Saturday, August 08, 2009

Boy, Boy, Crazy Boy, Get Cool, Boy!

New Mad Men episodes are less than nine days away which is very good news for all us Mad Men fans. I have been getting my Mad Men fix by reading the Lipp sister's blog Basket of Kisses each day. They cover everything Mad Men, including production, actors, writers, and cultural references.

Last Wednesday guest blogger B. Cooper wrote about "The Long View" that historians take when critiquing any presidential administration. Historians say you must wait 40 to 50 years for, as B. Cooper writes, "the ripple effects of its policies and decisions to fully come to light." Then Cooper goes on to say that,"...our popular culture reflects best on past eras after about that same amount of time." Cooper then provides examples of this in past television decades. It is an interesting post and I highly recommend it.

One thing that really caught my eye in B. Cooper's post was the last sentence, "Maybe in another 50 years, Jimmy Barrett will be funny again." The first thought that popped in my mind after reading this was, "Jimmy Barret was never funny."

(Jimmy Barret, for all you non-Mad Men fans is a comic hired by the advertising firm Sterling Cooper, where a large portion of Mad Men takes place, to shill one of their client's products on television.)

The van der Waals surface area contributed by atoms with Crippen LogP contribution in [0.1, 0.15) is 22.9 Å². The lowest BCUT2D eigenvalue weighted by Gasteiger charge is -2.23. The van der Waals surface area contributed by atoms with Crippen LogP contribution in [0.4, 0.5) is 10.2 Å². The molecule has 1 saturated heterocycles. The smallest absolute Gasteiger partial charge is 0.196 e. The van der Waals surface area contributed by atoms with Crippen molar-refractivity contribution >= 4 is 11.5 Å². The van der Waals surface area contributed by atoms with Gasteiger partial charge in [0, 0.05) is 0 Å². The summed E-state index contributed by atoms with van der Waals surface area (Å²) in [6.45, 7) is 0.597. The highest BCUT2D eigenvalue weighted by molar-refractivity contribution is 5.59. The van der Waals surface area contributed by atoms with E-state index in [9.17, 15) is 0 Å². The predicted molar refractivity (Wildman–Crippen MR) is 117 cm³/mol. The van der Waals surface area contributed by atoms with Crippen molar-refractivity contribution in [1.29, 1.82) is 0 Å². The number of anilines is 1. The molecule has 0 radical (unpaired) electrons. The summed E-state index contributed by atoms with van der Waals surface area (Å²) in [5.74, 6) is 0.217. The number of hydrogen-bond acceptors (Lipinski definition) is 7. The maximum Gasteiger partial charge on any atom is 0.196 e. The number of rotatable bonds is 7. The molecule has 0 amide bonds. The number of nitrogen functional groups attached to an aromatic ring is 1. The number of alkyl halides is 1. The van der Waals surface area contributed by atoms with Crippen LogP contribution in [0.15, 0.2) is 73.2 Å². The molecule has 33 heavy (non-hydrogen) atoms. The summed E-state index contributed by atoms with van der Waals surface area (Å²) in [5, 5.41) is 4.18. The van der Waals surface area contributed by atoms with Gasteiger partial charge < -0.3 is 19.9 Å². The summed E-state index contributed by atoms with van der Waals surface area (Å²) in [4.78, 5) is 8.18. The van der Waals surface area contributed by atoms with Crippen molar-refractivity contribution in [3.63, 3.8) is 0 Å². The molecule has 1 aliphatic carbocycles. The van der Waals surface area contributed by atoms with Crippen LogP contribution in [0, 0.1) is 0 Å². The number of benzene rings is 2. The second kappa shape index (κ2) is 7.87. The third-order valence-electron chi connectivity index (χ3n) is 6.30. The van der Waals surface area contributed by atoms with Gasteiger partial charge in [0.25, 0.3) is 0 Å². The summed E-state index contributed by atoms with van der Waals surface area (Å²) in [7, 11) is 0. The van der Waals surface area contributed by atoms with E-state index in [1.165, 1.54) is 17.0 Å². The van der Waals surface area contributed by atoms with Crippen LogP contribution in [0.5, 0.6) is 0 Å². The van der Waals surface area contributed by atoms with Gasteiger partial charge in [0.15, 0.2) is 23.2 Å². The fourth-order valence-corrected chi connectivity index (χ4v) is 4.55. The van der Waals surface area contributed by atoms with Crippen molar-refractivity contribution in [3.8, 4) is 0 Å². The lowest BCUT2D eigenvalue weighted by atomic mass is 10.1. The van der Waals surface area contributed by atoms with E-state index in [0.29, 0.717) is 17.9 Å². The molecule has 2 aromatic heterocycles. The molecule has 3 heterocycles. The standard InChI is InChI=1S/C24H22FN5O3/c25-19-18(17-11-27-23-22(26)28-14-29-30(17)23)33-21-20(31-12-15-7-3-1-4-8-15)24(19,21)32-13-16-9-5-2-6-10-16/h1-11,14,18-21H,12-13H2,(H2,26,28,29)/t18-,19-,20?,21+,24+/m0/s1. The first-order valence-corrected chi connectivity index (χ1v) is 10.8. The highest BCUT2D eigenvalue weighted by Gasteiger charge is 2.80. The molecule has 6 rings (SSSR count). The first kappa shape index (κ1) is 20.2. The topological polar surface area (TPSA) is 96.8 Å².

Cooper's statement and my reaction to it got me thinking. Would a comedian like Jimmy Barret be considered funny 40 to 50 years down the road? Will his kind of "in your face" style of comedy become timeless like Buster Keaton's or will he be perceived the same way as Blackface comics now are, as nothing but a huge embarrassment? I have no idea.

I do know that in the show Jimmy Barret is comedy-wise a dead man walking. The fourth episode of Mad Men had a scene where several of the men in the office are listening to Bob Newhart's The Button Down Mind Of Bob Newhart. That album became the first comedy record to reach number one on the Billboard charts. In an NPR interview about how Newhart and that album changed comedy Conan O'Brien had this to say about Newhart:

He's the opposite of what they used to call a "Sweat Act." I think that was an old vaudeville, maybe it's vaudeville term, an old club term. Someone's a sweat act, someone who's running around begging for the audience to laugh. And uh, Bob Newhart's kind of the iconic image of the comedian who's timing and his material is so good, he's not begging for it, you know. You have to go to him.

Jimmy Barret is definitely a sweat act in the mode of Milton Berle, Jackie Gleason, and Don Rickles. Those guys were hot while Bob Newhart was, not cold, but cool and in the early sixties cool was in. Cool like soon to be president John Kennedy. Cool like Dave Brubeck who's recording Take Five was to become the first jazz single to sell a million records in nineteen sixty-one. Cool like Hugh Hefner. Cool like Don Draper. You never see that man sweat.

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